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Is your brain ugly?

by Dr. Stanford A. Owen

The brain is really ugly. I mean UGGG—-LY. It is slimy, wrinkled, and drab. So what makes a brain “beautiful”?

Dr. Daniel Amen, “the” pioneer in attention deficit disorder, studied brains with nuclear imaging then correlated those images to behaviors he evaluated in patients with all sorts of brain disorders. His “beautiful” brain looks smooth and homogeneous compared to a pocked and cratered “moonscape” abused brain (below). He found that the beautiful brain rarely suffered from attention or memory disorders and is usually mentally stable. He also noticed that patients with poor nutrition, poor sleep and exercise habits, smokers, and drug abusers consistently had “ugly” pocked and cratered brain scans. Using these scans, combined with intensive interviews and testing, he was able to transform many of these “ugly” brains into healthy and beautiful brains. He observed marked improvement in memory, attention, tasking, and emotions.

(Left) Top view of brain showing alcohol abuse, overall decreased activity. (Right) Top view of healthy brain.

Combining brain scans with symptoms and mood scores, Dr. Amen found seven major patterns of attention deficit disorders, each requiring different behavioral and medical treatments. However, he found that all brains improve in brain scan appearance and symptom scores with specific lifestyle and supplement use. Below is a very abbreviated summary of his recommendations:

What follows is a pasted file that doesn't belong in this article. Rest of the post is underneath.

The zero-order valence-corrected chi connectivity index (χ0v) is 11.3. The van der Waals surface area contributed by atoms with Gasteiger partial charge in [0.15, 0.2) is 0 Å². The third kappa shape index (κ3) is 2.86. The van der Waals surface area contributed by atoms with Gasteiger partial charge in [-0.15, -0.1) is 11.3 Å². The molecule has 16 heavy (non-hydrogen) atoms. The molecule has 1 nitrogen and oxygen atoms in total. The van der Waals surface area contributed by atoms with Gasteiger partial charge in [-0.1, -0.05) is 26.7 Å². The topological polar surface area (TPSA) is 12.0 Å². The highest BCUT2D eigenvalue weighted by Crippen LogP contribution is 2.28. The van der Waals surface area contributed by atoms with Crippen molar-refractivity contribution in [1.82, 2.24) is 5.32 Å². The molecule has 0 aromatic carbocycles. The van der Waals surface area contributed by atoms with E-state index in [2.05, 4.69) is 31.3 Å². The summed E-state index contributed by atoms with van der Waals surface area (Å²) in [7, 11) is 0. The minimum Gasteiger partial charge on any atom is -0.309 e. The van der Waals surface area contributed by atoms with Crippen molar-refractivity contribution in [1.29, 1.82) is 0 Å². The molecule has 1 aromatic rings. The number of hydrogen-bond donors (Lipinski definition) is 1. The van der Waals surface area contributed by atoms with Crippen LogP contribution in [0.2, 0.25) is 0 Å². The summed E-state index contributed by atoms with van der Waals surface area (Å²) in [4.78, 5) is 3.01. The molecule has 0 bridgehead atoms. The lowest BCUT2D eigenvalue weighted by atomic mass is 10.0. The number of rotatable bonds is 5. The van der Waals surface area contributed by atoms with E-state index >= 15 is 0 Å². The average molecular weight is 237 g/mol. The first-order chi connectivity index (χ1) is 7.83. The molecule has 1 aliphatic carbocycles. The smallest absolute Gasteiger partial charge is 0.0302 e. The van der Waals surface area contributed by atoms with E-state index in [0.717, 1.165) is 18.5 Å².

• Consistent exercise, even mild exercise such as walking improves brain function.
  • Meditation or prayer helps “calm” brains that appear “on fire” in scans and improves the activity in the frontal cortex so vital to attention and focus.
  • Adequate sleep is crucial to brain growth and recovery.
  • Low sugar, low carbohydrate, and low animal fat diets improve brain function. Seafood, eggs, vegetables, whole fruit, nuts, and lean meats heal brains. Animal fat (pork, beef, dairy) combined with carbohydrate (wheat, corn, rice, potatoes) stimulate toxic cytokines made by the fat cells, liver, and intestine that damage brains. Examples of these combinations are cereal and milk, bread and butter, sandwiches, biscuits and sausage, pasta, pizza, fries, cakes, cookies, and snacks. Pure sugar is worse—soda, juice, milk, sweet tea.
  • Supplements with protein amino acids (smoothies) quickly and immediately replenish diseased brains by providing energy and repair.
  • Adequate vitamins and minerals help stressed, anxious brains. Magnesium, vitamin D3, methyl-folate, and fish oil calm and improve mood while increasing sleep. They increase focus and the ability to handle tasks and organize.
  • NAD (nicotinamide adenine dinucliotide) given intravenously helps drug-abused brains, relieve migraines and PTSD while reducing cravings.
  • Simple visual-processing disorders (Irlen’s Syndrome) can be corrected by using colored lenses while one is reading and writing.

These are simple, natural, and inexpensive interventions everyone can make to improve brain function and ADD while making your brain “beautiful.”


Stanford A. Owen, M.D. is founder of the ADD Clinics of Mississippi. He is certified in internal medicine, nutrition, and psychopharmacology. He is a fellow in the Obesity Society and author of books and scientific publications about diseases related to nutrition. He can be contacted at ADDclinics.com or drowenmd@drdiet.com. His office is in Gulfport, Miss. (228) 864-9669.

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